There are meetings with John Shuttleworth, Johnny Vegas, Shane McGowan (‘he asked me to draw the band but they moved around too much’) Mick Jones, Keith Allen, Martin Parr; he recalls Bob Mortimer rolling on the floor laughing at him at a gig in Edinburgh where Mik came runner-up to Peter Kay in a comedy competition.
He’d sung ‘Johnny is a Bird Bath’ and played the bum bag.
Played the bum bag?
“Yeah – I just played the zip into the microphone. Jive Talking by the Bee Gees.”
The woman turns up to collect the table; a beautiful, bold and loud Portuguese woman.
There follows a shouted conversation through the locked front door instructing her to come to the back street where there is more shouting, kissing, laughing, pretend crying and dramatic wailing, then off she goes with the paint-splashed table.
We settle back. I have a coffee in a Kanye West mug – I’d hoped for Mik Artistik’s Ego Trip branded cup.
Mik Artistik’s Ego Trip formed in the early 2000s.
“I started going to Open Mic nights and borrowing musicians; I’d go to The Wardrobe and upset the Jazz lot – singing about bananas over the top of their stuff.”
And so the band was born. There have been a few incarnations but guitarist Jonny Flockton is a mainstay.
“He’s great is Jonny.”
They’ve played Glastonbury 10 ‘or is it 11?’ times, they gig up and down the country, and have a huge, almost cult following.
“We did a gig recently and when I started ‘Cloak of Invisibility’ everyone pulled a cloak out and wore it!”
There was another where they arrived at the venue to find it covered in masks of Mik’s face – ‘on the walls, tables, speakers, everywhere – it was surreal’.
I think Mik has a story for every gig he’s ever played and every thought he has ever felt (there is so much that didn’t make this final piece), but I have a brief and I need to find out more about it.
A few months ago, the mighty Iggy Pop chose the song ‘Sweet Leaf of the North’ as his number one song of the last decade on American radio station NPR.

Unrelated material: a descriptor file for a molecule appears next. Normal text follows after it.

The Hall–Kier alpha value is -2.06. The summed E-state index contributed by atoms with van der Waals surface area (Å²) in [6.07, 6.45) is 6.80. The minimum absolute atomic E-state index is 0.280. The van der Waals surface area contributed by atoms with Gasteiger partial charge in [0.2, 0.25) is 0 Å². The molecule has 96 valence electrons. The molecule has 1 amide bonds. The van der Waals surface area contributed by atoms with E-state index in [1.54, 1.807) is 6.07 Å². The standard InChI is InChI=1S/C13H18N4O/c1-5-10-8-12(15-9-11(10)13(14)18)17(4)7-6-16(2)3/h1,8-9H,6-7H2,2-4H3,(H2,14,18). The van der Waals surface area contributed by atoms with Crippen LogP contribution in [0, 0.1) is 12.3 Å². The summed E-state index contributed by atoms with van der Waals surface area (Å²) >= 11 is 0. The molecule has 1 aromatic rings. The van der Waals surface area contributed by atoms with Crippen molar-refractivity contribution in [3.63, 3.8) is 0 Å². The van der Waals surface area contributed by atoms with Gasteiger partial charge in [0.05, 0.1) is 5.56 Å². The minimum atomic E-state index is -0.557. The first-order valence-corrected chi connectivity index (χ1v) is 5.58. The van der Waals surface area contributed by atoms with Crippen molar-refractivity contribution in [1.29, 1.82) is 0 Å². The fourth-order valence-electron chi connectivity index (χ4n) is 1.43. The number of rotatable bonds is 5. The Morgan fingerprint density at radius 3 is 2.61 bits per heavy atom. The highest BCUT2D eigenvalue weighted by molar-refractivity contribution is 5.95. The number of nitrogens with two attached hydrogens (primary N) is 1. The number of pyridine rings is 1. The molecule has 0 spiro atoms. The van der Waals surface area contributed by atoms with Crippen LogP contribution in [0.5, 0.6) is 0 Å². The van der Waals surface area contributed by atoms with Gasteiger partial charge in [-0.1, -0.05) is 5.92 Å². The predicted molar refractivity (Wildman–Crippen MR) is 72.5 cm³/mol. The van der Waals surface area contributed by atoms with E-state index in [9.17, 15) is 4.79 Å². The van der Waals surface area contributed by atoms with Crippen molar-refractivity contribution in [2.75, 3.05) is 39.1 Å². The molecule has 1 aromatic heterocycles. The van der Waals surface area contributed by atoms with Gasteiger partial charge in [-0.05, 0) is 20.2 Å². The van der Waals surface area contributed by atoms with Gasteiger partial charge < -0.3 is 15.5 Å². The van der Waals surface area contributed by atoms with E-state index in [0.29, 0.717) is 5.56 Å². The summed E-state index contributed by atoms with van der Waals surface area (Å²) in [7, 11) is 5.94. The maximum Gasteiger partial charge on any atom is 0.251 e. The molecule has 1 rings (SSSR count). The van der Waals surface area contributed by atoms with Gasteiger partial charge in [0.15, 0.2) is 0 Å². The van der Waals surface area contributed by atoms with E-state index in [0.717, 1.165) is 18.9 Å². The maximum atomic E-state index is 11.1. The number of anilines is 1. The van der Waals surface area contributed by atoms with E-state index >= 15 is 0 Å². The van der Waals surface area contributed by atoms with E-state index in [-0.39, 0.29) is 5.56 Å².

I ask him how it came about.
Mik adopts an American drawl “‘I’d just like to choose a song by Mik Artistik which is Sweet Leaf of the North; it tells the story of a struggling band from a small town in the North of England going to London …’
“He played us on his Radio 6 programme – not just one song either, we were a feature! It said in the trailer ‘Iggy Pop plays Mik Artistik’s Ego Trip’!”
The Iggy voice returns, ‘this song is called Plastic Fox; it’s a song about a plastic fox – this lady is making scrambled eggs; it was a present from her son’…
“My mum said” – this time he’s Irish – “’who is this Ziggy Pop?’ I e-mailed Iggy to thank him and I told him what Mum had said.
“He responded and signed off ‘Ziggy’! He lives in Miami. He’s coming to London in May. We’re hoping to meet up.
“I saw him at Leeds Uni in 1978 – he was wearing a dressing gown, he was amazing.”
Mik’s excitement is all over his lovely face.
I can’t bear to interrupt so I never really get to the bottom of how Iggy Pop discovered Armley’s Mik Artistik and it doesn’t really matter.
It’s a tiny drop in the huge life of a beautiful human being.
We start to wrap up. We’ve been talking for three hours. Far longer than I intended I tell him.
“Just write ‘Iggy Pop Loves Mik’”
Iggy Pop Loves Mik.
And so do I.
To find out more about Mik Artistik’s Ego Trip, their upcoming gigs, buy merchandise and albums, or to book them for your event visit Mik’s website – where you can also hear the Iggy Pop interview!